This story was updated Monday, Sept. 9, 2019, at 6:06 p.m. with more information.

A Chattanooga developer is proposing a multimillion-dollar mixed-use project on a nearly 9-acre manufacturing site across from the historic National Cemetery near downtown.

Jerri Price, lead designer for developer Southern Spear, said Monday that the project includes the adaptive reuse of the 50,000 square feet of space at the Lucey Boiler Co. location off South Holtzclaw Avenue.

She said about 26 townhomes would be constructed, and the developer is looking at commercial space that could include a distillery, brewery, grocery store, small retail and offices.

Southern Spear won a rezoning recommendation Monday for the project that would go on the longtime Lucey Boiler property, which sits at 901 S. Holtzclaw between East Main Street and Bailey Avenue.

The area off East Main Street between Central Avenue and Missionary Ridge is seeing a variety of new, mixed-use projects. Just last month, the Austin Hatcher Foundation broke ground to anchor the commercial part of a planned $40 million redevelopment of a former manufacturing site off Holtzclaw.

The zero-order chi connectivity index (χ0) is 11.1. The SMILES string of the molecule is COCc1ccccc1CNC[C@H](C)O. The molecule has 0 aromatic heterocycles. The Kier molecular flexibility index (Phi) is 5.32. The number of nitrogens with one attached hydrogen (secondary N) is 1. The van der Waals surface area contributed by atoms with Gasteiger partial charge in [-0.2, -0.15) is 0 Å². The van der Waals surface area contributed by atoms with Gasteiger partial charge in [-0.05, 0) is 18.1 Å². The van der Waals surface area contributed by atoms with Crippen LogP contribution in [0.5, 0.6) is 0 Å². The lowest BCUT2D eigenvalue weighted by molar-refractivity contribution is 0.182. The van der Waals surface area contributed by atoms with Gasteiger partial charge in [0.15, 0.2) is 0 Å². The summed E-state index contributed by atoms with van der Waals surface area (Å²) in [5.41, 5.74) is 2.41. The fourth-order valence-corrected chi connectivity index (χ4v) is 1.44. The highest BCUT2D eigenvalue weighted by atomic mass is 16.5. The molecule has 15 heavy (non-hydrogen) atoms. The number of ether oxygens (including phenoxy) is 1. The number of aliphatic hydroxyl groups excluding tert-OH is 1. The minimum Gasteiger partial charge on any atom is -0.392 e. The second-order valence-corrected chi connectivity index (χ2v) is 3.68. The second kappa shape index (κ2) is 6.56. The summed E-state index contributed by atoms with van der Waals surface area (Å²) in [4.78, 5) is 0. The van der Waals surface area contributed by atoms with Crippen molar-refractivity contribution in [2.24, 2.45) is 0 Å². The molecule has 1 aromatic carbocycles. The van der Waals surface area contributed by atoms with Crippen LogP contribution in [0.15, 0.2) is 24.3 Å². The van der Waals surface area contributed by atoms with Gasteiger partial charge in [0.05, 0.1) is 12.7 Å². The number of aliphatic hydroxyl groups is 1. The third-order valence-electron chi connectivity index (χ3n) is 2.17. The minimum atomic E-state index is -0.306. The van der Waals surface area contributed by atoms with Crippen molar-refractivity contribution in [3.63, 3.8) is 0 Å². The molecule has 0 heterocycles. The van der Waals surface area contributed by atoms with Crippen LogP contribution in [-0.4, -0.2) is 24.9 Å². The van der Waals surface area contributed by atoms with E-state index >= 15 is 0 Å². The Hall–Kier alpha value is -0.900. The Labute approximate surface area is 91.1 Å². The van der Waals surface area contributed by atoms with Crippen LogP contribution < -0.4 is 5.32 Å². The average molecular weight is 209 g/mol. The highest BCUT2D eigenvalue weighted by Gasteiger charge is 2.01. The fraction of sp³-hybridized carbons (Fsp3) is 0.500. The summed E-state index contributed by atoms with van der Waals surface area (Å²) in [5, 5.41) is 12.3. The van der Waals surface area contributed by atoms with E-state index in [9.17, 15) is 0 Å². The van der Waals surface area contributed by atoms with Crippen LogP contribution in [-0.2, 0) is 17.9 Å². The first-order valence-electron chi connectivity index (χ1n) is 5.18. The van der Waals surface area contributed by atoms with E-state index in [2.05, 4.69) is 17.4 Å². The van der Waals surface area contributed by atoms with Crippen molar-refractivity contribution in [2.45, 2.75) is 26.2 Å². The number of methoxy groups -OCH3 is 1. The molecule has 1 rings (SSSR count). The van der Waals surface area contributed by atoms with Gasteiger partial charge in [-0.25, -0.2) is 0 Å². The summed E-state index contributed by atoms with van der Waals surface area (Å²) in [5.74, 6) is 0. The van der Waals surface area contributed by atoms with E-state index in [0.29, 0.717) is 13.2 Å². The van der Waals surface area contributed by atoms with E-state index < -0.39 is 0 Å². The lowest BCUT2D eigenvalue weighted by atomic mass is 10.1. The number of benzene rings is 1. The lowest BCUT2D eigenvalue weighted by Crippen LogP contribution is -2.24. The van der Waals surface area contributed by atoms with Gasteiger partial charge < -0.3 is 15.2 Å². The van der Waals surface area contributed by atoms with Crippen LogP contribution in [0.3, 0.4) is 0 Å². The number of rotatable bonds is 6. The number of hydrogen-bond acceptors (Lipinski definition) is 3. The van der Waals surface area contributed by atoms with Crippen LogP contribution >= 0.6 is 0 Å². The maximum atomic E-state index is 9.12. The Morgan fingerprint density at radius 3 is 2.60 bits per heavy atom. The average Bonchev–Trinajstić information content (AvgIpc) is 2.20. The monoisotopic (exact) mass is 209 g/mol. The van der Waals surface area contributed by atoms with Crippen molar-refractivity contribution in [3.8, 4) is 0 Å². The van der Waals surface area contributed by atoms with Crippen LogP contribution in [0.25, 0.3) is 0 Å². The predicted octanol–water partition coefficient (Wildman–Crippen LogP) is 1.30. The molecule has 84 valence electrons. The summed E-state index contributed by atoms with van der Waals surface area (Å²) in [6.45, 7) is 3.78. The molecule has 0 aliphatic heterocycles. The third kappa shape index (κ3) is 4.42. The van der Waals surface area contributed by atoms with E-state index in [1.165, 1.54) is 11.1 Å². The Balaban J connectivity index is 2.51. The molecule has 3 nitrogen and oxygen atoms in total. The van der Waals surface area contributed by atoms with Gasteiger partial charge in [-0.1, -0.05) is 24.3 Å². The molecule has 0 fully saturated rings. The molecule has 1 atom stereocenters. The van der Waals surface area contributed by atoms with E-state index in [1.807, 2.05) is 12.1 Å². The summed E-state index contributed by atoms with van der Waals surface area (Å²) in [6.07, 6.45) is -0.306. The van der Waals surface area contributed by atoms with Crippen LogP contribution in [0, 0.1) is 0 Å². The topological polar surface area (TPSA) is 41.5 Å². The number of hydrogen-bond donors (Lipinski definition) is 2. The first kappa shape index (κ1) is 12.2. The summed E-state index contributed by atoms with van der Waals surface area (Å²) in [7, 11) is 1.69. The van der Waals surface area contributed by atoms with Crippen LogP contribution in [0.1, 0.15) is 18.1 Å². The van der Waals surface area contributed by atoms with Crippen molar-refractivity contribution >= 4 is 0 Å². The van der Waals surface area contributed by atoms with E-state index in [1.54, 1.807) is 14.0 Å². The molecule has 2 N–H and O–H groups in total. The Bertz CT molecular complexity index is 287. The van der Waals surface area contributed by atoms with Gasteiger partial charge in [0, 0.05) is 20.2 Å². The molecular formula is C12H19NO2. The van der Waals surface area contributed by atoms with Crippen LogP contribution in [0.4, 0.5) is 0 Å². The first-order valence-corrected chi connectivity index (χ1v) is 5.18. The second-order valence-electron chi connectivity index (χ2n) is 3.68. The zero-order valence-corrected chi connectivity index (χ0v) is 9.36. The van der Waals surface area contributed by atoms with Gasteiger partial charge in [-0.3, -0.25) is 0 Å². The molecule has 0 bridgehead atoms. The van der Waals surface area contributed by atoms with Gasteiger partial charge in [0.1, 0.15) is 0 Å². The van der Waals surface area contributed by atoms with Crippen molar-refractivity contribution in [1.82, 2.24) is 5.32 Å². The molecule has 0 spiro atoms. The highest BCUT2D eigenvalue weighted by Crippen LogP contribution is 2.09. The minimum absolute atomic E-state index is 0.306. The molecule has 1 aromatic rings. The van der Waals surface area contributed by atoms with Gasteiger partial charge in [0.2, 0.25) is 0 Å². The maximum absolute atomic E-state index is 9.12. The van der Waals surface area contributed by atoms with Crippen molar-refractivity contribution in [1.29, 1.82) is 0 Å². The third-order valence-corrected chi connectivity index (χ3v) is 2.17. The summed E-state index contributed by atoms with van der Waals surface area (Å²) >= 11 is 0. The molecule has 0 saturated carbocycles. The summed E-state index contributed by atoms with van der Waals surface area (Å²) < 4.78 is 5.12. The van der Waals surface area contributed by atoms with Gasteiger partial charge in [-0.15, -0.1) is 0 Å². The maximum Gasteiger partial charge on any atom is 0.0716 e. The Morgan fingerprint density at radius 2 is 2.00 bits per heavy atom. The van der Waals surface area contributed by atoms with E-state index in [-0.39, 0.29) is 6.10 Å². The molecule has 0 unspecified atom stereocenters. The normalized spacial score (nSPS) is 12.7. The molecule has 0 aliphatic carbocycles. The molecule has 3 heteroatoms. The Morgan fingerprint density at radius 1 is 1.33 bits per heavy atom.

The Chattanooga-Hamilton County Regional Planning Commission agreed to rezone the Lucey Boiler tract from manufacturing to Urban General Commercial Zone with some conditions. The City Council is expected to take up the rezoning on Oct. 8.

Planning Commission member Chris Mabee noted that the cemetery sits across from the proposed new development.

"The National Cemetery is one of the most special places in the area," he said. "I'm excited to see a nice project. Keep that in mind."

Craig Troxler, president of Lucey Boiler, said the company is still operating but the land is under contract. He said Lucey Boiler, which has six employees, started in 1961 though the site has had a presence on it since 1906.

Troxler said Lucey Boiler could move to another location, but that's undecided.

Price said the aim of the development group is to create a destination location on the parcel that sits at the edge of Highland Park, which itself has few townhomes. Also, vintage rail cars could hold housing, she said.

"It would showcase the cemetery," Price said.

The Regional Planning Agency staff had recommended that some of the property be rezoned to a residential townhouse zone to assure compatibility with nearby existing residences.

John Bridger, who heads the RPA, said the aim was to try to ensure there was a transition from the project to the neighborhood.

Planning Commission member Barry Payne said that, currently, existing manufacturing is butting against residential.

"UGC is the transition," he said.

Also within the East Main corridor, up to 90 new apartments are planned in the revamping of a vacant 1920s textile factory in a $17 million project. The former Dixie Mercerizing Co. facility at 1101 S. Watkins St. traces its roots to the late Chattanooga businessman and Coca-Cola bottler John T. Lupton.

Contact Mike Pare at or 423-757-6318. Follow him on Twitter @MikePareTFP.